Deficit budget brings delight - $10,000 ready this August... hopefully

Top News | Sophie Hui, Cindy Wan and Angel Kwan 27 Feb 2020

Financial Secretary Paul Chan Mo-po finally decided to hand out HK$10,000 to about seven million adult Hong Kong permanent residents costing HK$71 billion as he heeded calls from across the political spectrum to help the SAR ride out the coronavirus outbreak.

He also laid out HK$120 billion worth of relief measures that would see a high of HK$139.1 billion by March 31 next year.

The deficit this financial year ending March 31 will be HK$37.8 billion - the first deficit in 15 years.

Chan said the government aimed to start distributing the HK$10,000 handout this summer.

This measure is expected to benefit 6.9 million permanent residents aged 18 and over, involving expected expenditure of about HK$71 billion. HK$1 billion will go on administration fees.

"I have to emphasize that, although the cash payout scheme involves a huge sum of public money, it is an exceptional measure taken in the light of the current unique circumstances and will not, therefore, impose a burden on our long-term fiscal position," he said.

"I consider that, with ample fiscal reserves, the government has to increase public expenditure amid an economic downturn to stimulate the economy and ride out the difficult times with members of the public."

The economy has entered "a harsh winter," he said, and the government hopes to stabilize the economy as soon as possible.

Eligible recipients should be 18 or above before March 31 next year and the registration deadline would be December 31 next year, a government source said.

Chan said the government has studied the proposal to hand out spending vouchers but the procedures for vouchers would be complicated and could be open to counterfeits.

"If we want the money to be in citizens' hands as soon as possible, and to stimulate the economy and to consume together, it would be better if the procedures are simple and quick," he said.

Chan said the government had set the amount at HK$10,000 as it hopes to recover the economy as quickly as possible and to help businesses get back on track to maintain jobs, after the epidemic, which he expected to die down in the summer, and people can then begin to spend.

Asked if he wanted to use the HK$120 billion relief measures and the cash payout to save the low popularity of the government and top officials, Chan said: "I think it's very important for us to do the right thing, whether it will help our popularity or not, it's irrelevant."

The government still has not come up with a detailed plan to distribute the payout, but it will likely be handed out by bank transfer to a local bank account or by check mailed to a registered address.

Based on its experience of giving HK$6,000 sweeteners in 2011, the government expected the registration period to start in August this year.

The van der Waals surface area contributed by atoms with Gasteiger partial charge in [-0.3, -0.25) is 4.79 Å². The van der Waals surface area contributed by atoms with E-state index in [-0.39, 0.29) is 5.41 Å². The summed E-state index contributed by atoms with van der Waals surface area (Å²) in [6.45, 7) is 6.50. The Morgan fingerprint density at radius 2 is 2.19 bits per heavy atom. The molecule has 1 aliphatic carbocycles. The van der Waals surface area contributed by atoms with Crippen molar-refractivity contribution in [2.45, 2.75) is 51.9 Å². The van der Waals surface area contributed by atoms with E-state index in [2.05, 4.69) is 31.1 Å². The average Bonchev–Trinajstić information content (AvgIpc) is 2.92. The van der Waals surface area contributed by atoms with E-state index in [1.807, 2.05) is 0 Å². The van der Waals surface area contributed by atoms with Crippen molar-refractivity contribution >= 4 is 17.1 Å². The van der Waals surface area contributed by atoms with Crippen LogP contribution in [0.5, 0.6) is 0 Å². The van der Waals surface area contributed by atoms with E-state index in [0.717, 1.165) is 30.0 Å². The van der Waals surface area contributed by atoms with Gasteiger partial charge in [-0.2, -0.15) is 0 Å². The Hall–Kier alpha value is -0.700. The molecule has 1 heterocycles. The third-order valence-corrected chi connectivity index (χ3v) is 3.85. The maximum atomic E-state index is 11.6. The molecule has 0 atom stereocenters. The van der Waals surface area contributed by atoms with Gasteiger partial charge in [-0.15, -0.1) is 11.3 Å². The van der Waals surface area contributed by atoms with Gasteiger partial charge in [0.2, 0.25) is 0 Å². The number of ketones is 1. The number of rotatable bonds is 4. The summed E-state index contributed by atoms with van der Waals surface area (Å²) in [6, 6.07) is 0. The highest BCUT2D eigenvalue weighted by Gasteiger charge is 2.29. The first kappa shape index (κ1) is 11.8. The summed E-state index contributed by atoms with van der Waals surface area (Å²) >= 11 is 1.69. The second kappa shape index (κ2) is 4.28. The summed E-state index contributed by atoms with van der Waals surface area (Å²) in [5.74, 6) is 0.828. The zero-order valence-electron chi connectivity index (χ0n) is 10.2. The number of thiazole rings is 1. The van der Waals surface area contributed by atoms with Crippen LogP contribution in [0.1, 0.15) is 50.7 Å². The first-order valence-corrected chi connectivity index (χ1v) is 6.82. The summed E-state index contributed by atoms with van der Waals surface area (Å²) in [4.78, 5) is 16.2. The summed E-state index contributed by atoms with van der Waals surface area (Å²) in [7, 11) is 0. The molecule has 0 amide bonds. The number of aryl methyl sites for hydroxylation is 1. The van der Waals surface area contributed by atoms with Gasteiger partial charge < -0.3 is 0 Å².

Qualified citizens will need to register basic information, including name, ID card number, bank account details, on an online system or fill out papers obtained from banks and government departments.

Hongkongers who have migrated overseas do not need to come back in person as they can receive the money as long as they register and have a local bank account.

The government is also considering opening registration to the elderly first to distribute the handout in batches.

Asked why the government did not freeze the number of civil servants, Chan said it is necessary to increase civil service manpower to handle the new measures announced in the policy address and budget in the past few years.

Chief Executive Carrie Lam Cheng Yuet-ngor said the cash payout is a justifiable and effective measure in view of the "extraordinary challenges that our community is facing."

"For some people, the cash payout will help to make ends meet in their hour of need. It will also encourage local consumption and inject some much-needed impetus into the economy," she said.

The Chief Secretary for Administration, Matthew Cheung Kin-chung, said the HK$10,000 cash payout is in response to society's demand. It can encourage and boost local consumption and help citizens to overcome this difficult time.

Pro-establishment lawmaker Gary Chan Hak-kan, of the Democratic Alliance for the Betterment and Progress of Hong Kong, expressed concern at the time it would take for the administration to distribute the HK$10,000.

"After all the procedures in the Legislative Council - excluding the possible filibustering - citizens will only receive the amount of money by June or July at the earliest," he said.

"We suggest financial secretary take this handout out from the Budget, and discuss it separately in the finance committee," Chan said. But some pro-democracy lawmakers might vote against the Budget as they are unhappy about the government's plan that "bundled" the budget increase for the police force.

The Civic Party's Alvin Yeung Ngok-kiu said the party could not support the proposal "unless the government cuts the budget for the police force."

Yeung also urged the government to take the HK10,000 out from the budget and merge it with the anti-epidemic fund, so that it could be passed in the finance committee.

The Council Front's Eddie Chu Hoi-dick said it is the government's "conspiracy" to mix the police budget with the cash handout.

"This is how they force lawmakers not to vote against the plan just like holding Hongkongers hostage," Chu said.

More reports:

$10,000 means how many masks?

Bigger tax breaks for wage earners

12-step plan to help firms, save jobs

Fixed-rate mortgage plan in the works

Cash to boost police numbers

Chan seeks to plant ideas

$566m for hospitals to keep talent

Editorial:

Hand out the cash, fast



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